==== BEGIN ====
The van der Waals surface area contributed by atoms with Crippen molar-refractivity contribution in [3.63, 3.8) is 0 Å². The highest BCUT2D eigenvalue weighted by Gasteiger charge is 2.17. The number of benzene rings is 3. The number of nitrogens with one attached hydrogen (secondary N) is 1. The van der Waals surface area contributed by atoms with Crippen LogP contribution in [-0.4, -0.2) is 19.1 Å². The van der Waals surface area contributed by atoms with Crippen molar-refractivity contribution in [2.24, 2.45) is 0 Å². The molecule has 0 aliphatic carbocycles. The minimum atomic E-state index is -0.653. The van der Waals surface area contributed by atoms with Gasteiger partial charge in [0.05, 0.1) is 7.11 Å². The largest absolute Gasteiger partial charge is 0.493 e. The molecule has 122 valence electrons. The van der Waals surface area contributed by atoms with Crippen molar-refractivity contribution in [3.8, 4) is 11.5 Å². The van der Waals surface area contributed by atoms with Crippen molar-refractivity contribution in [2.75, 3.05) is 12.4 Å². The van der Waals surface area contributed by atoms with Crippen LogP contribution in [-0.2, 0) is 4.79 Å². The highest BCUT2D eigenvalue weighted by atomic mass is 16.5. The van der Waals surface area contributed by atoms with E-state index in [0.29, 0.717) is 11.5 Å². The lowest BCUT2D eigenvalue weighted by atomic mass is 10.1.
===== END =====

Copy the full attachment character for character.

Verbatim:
The van der Waals surface area contributed by atoms with Crippen molar-refractivity contribution in [3.63, 3.8) is 0 Å². The highest BCUT2D eigenvalue weighted by Gasteiger charge is 2.17. The number of benzene rings is 3. The number of nitrogens with one attached hydrogen (secondary N) is 1. The van der Waals surface area contributed by atoms with Crippen LogP contribution in [-0.4, -0.2) is 19.1 Å². The van der Waals surface area contributed by atoms with Crippen molar-refractivity contribution in [2.24, 2.45) is 0 Å². The molecule has 0 aliphatic carbocycles. The minimum atomic E-state index is -0.653. The van der Waals surface area contributed by atoms with Gasteiger partial charge in [0.05, 0.1) is 7.11 Å². The largest absolute Gasteiger partial charge is 0.493 e. The molecule has 122 valence electrons. The van der Waals surface area contributed by atoms with Crippen molar-refractivity contribution in [3.8, 4) is 11.5 Å². The van der Waals surface area contributed by atoms with Crippen molar-refractivity contribution in [2.75, 3.05) is 12.4 Å². The van der Waals surface area contributed by atoms with Crippen LogP contribution in [-0.2, 0) is 4.79 Å². The highest BCUT2D eigenvalue weighted by atomic mass is 16.5. The van der Waals surface area contributed by atoms with E-state index in [0.29, 0.717) is 11.5 Å². The lowest BCUT2D eigenvalue weighted by atomic mass is 10.1.